Welcome To My Jungle (and long ass subtitle) by Craig Duswalt (4 out of 5)
This was a fun little book to follow up the previous book which pissed me off. Good job, Craig Duswalt. Anything rock and roll and metal related usually piques my interest enough for me to order it and then buy it. That was the case when I saw this book in the Ingram advance catalog. For those unaware, I am a Guns N’ Roses fan, and this struck me as just the sort of fun book I would enjoy reading about. I wasn’t aware that it only encompassed the Use Your Illusion I & II tours, and that Duswalt was primarily Axl’s personal manager, and so the majority of the stories are about Axl, as they would be. I was hoping it was a landscape of the beginning, middle, and end of the GNR dynasty, the emperor, the minions, and the adoring public. Despite my misgivings with the title and subtitle not mentioning that it was such a small amount of time, I enjoyed the book. The stories? Well, let’s discuss.
Probably the first thing I saw on the cover itself when I got the book into the store was “Axl Rose’s Moth Extermination System”. How can you go wrong with that as part of a subtitle almost as long as Fiona Apple’s last album? Duswalt was Axl’s personal tour manager from 1991-1993, during the haywire sonic extravaganza known as the Use Your Illusion tour. This was also the last time this lineup performed together; after all was said and done, GNR was never the same. Slash left, Duff left, Sorum left, Dizzy Reed started a hair salon (kidding!), Axl went completely recluse and unresponsive to anything that wasn’t his personal assistant or an Elton John concert. This was the beginning of the end, this tour. I really honestly did expect that Duswalt would refer to some strife somewhere in the pages, but none is really to be found. There are a few sentences here and there where he uses the old “for legal reasons” line in not telling the truth, the whole truth, and nothing but the truth. I think if he could, he would. However, he doesn’t tell much in the way of what led things to get as ugly as they did (and if you want an idea what DID go down; read Slash’s biography and also Duff McKagan’s, although Duff is a lot less blunt, Slash is very upfront about what happened). You don’t see a lot of the ugly side of Axl Rose, and I think I was hoping for some of that side from someone who was his personal assistant at a time when there were cancelled shows, shows that were two hours late, shows where your opening act’s lead singer is burned hideously during one show (Metallica’s James Hetfield), and where there were all sorts of stories coming out of the camp that bore witness to Axl Rose’s blooming case of megalomania. Not really covered here, regrettably. Then again, there is a reason that Craig is still on good terms with everyone in the GNR camp, present and past. Because there is a lot of dirty laundry that he didn’t air. He took the high road. Kudos for that, even if my curious side hoped for more disclosure.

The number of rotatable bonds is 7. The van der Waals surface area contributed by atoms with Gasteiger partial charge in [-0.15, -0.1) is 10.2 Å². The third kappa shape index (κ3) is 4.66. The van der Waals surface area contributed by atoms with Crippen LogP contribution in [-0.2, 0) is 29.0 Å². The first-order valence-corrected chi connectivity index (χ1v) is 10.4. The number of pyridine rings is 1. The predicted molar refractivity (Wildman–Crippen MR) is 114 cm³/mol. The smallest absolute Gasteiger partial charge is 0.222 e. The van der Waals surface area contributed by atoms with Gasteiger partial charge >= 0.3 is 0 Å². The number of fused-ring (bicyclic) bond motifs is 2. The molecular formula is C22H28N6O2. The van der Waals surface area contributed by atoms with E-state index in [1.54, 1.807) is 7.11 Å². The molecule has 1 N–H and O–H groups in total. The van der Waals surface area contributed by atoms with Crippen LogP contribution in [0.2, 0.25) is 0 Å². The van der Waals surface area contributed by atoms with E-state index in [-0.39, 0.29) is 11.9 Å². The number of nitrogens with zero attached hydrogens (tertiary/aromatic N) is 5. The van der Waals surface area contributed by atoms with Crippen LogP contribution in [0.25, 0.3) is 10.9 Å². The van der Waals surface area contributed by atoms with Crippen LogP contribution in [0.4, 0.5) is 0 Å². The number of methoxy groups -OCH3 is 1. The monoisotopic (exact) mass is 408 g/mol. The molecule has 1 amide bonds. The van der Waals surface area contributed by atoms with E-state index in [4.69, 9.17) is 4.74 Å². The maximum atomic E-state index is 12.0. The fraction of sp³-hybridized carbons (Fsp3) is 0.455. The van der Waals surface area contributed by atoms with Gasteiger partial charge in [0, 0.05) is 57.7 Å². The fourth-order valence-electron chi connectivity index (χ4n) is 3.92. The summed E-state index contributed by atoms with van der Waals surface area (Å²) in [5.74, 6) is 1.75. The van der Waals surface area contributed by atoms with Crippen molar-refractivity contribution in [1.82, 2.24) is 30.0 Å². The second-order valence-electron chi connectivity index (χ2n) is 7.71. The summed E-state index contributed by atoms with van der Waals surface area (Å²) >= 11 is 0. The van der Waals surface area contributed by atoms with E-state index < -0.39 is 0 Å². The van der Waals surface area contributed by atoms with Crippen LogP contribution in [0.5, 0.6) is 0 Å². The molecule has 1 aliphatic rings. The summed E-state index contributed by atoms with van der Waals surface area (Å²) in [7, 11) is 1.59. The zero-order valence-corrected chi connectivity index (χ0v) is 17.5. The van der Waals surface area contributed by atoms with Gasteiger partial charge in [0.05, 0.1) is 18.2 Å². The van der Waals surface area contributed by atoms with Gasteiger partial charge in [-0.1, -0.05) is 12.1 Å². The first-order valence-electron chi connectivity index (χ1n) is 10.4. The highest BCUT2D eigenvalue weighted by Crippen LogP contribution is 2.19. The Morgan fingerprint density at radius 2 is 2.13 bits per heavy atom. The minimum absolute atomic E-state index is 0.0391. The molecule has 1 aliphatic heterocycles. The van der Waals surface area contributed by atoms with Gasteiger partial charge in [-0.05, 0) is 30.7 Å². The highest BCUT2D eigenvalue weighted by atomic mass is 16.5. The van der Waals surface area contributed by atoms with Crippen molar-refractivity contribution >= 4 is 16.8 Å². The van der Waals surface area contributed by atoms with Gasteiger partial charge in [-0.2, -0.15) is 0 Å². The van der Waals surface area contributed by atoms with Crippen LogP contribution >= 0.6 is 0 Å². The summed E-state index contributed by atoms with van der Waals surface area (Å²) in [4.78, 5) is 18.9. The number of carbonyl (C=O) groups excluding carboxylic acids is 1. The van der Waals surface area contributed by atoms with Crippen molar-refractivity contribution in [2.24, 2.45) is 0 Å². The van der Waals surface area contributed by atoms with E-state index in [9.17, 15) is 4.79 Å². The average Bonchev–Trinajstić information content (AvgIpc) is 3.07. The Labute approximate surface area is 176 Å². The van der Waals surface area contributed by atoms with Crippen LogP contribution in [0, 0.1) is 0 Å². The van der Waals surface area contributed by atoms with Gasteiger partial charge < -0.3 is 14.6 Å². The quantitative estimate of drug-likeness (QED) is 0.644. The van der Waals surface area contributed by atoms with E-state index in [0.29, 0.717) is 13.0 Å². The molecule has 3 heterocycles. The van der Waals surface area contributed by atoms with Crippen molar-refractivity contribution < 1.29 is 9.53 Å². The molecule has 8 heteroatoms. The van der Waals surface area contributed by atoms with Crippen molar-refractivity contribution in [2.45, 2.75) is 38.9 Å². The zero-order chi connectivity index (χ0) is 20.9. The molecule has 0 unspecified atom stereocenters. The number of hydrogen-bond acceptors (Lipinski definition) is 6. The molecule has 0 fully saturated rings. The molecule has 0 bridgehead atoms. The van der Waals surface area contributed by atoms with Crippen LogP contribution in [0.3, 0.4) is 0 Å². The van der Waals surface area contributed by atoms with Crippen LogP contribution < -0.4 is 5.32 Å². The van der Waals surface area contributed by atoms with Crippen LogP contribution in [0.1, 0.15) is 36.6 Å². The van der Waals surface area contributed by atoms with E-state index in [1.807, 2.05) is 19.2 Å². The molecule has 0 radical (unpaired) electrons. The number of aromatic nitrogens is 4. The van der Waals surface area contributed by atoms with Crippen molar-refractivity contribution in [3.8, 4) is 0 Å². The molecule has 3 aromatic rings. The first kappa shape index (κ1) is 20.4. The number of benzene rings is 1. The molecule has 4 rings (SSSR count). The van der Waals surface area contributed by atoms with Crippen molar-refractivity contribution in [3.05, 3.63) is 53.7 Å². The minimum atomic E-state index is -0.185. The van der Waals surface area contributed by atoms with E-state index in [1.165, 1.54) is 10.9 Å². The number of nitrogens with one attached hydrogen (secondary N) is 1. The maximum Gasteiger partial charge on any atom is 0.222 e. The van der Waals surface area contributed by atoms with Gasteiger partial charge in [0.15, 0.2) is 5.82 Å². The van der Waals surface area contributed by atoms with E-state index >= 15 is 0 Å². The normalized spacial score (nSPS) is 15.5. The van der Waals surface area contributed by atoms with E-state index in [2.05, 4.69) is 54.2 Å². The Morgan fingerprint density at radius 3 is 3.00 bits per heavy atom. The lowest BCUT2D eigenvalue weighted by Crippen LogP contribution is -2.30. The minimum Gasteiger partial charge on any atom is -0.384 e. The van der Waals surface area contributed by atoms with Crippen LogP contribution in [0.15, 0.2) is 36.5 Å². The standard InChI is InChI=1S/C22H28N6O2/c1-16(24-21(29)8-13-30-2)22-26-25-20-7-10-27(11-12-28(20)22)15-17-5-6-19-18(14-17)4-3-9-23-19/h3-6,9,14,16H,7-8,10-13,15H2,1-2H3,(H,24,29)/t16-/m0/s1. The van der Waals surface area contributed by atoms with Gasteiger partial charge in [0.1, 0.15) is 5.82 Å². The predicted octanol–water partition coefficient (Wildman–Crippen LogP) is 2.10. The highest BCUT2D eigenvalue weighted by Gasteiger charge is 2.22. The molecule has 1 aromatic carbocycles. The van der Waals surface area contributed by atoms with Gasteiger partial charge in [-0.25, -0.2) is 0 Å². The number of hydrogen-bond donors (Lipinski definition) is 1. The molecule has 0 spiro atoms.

With that out of my system, I loved the book. It was a quick read, enjoyable at parts, eye raising at other parts (the moth extermination system, Axl’s bath salts spilling in customs and almost creating an international incident, Liz Taylor hanging out with a naked Slash, etc!). That’s the mark of a fair and unbiased book. You can tell that Duswalt worked hard in writing a neutral, behind the scenes look at the circus-like atmosphere that had to be going down at the time. It is a funny book. I laughed a lot. Craig has a quick way of telling the story and getting to the point, and that ability results in a lot of anecdotes being squeezed into this collection. I also enjoyed his life story, from being Air Supply (Air Supply!)’s personal manager to meeting his wife during his time as Axl’s personal manager, to his departure and opening his own ad agency, and being a professional motivational speaker and author who hawks his own “RockStar System For Success” these days. Craig’s laidback approach no doubt served as some sort of balm to Axl’s rock star ego, and that’s why they got along so well. It certainly worked well enough that he was able to pen this memoir and have it be a satisfying experience. I would highly recommend it for anyone who is a GNR fan, who liked any sort of metal during its heyday in the late 80’s- late 90’s, and who just wants a nice, balanced look at the sometimes insane goings on of the biggest rock and roll band at the time. It definitely delivers.